It takes a tough woman to care for temperamental trees. In Alexandria's spring, when the March winds begin tearing and toppling the city's 18,000 trees, the city arborist rolls up her sleeves.

"Yes, exactly," says Jennifer Hollings, 51, Alexandria's official tree guardian. "It can be quite exciting." For two years she's clucked over the public trees full time. With her no-nonsense British outlook and her weathered, capable hands, she is the nanny of the arbors, the Mary Poppins of the maples and oaks.

"I'm not an environmentalist in the sense that I don't get mystical about them," she says of her charges. "But I can get rather upset if they're being mistreated." What with the watering, the pruning and the plying with pesticides, "it's a full-time job, and then some," Hollings says briskly.

On call for tree disasters day and night, she is worth, she says, every penny of the $20,000-plus the city pays her. And in suburban Washington, she is unique, the only one of her colleagues in public works departments around the Capital Beltway with trees alone to trouble her.

Now that it's spring, Hollings has put away the tree charts and maps she pores over during the winter. From now until autumn, 7 a.m. until after 4 p.m., she will be jolting around town in her white pickup truck, her eight-man tree crew at her command. She has already made her annual paint-bucket tour, daubing city curbs where her crews will leave the 360 saplings that will be planted this season.

Alexandria spends $60,000 a year on new trees; an average 400 a year die and have to be replaced. This year's selection reads like a dream menu for a gypsy moth: 100 Bradford pear, 25 red maple, 30 red oak, 10 willow oak, 10 Virginia cedar, 10 green ash, 16 golden rain trees, 10 maiden cypress and one lowly crabapple, among them.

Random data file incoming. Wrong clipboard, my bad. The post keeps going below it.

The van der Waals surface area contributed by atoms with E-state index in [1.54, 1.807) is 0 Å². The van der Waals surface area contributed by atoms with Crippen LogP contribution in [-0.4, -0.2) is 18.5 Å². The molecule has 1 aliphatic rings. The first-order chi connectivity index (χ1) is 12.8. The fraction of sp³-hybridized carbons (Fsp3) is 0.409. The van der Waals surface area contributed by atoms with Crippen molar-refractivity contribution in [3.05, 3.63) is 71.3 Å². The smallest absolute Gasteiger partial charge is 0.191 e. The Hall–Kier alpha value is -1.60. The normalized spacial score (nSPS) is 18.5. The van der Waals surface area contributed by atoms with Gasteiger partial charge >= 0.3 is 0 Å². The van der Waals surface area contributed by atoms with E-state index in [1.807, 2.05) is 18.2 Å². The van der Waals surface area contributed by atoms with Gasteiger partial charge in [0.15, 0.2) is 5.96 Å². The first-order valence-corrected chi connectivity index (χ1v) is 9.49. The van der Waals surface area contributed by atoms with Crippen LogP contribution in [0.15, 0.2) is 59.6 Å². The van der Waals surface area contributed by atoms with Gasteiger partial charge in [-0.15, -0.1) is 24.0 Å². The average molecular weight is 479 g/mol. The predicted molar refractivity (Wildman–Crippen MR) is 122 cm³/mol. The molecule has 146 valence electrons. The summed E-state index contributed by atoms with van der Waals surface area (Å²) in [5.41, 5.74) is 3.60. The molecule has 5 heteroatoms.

The arborist can't plant just any tree. Chapter 39 of the City Code prohibits planting the American elm (too vulnerable to Dutch elm disease), silver maple (shallow roots that uproot sidewalks), weeping willows (you can't walk under them) and the female ginkgo tree (its fruit has a foul smell only a male ginkgo could love).

Gypsy moths are a preoccupation these days. Having had their fill of hardwood trees from Maine to Maryland, the moths are not expected to descend upon Northern Virginia until next summer. However, as any bureaucrat is bound to learn, "When trouble appears, the first thing one does is put in a supplemental request for more money," Hollings says. She has asked for $23,000 for pesticides to battle the tree-munching moths.

Hollings came to Alexandria in 1954, from the English town of Newbury, south of Oxford. While rearing her four children she dug right in, so to speak, into the city's volunteer beautification committee, learning landscaping at George Washington University.

In tree-conscious Alexandria, where all the historic trees sport plaques attached by special nails, being British hasn't hurt. "We've got this reputation of being wonderful gardeners," she says.

As arborist, she spends much of her time diplomatically arbitrating citizen complaints and tree-related squabbles.

She gets all kinds, as many as 100 a month. She's recruited at least 50 of the complainants into her tree aides corps. "They take care of the trees and tell me if they're looking sad," says Hollings.

Some of the complaints have nothing to do with city trees, and others have less to do with antisocial trees than humans, like the man who called Hollings to complain that someone was relieving himself on the city oak outside his door.

There are constant arguments between neighbors over their trees, says Hollings. "The first thing I tell people to do is talk to each other. Most often, by that time, they aren't speaking. It's surprising how often people aren't talking to their neighbors."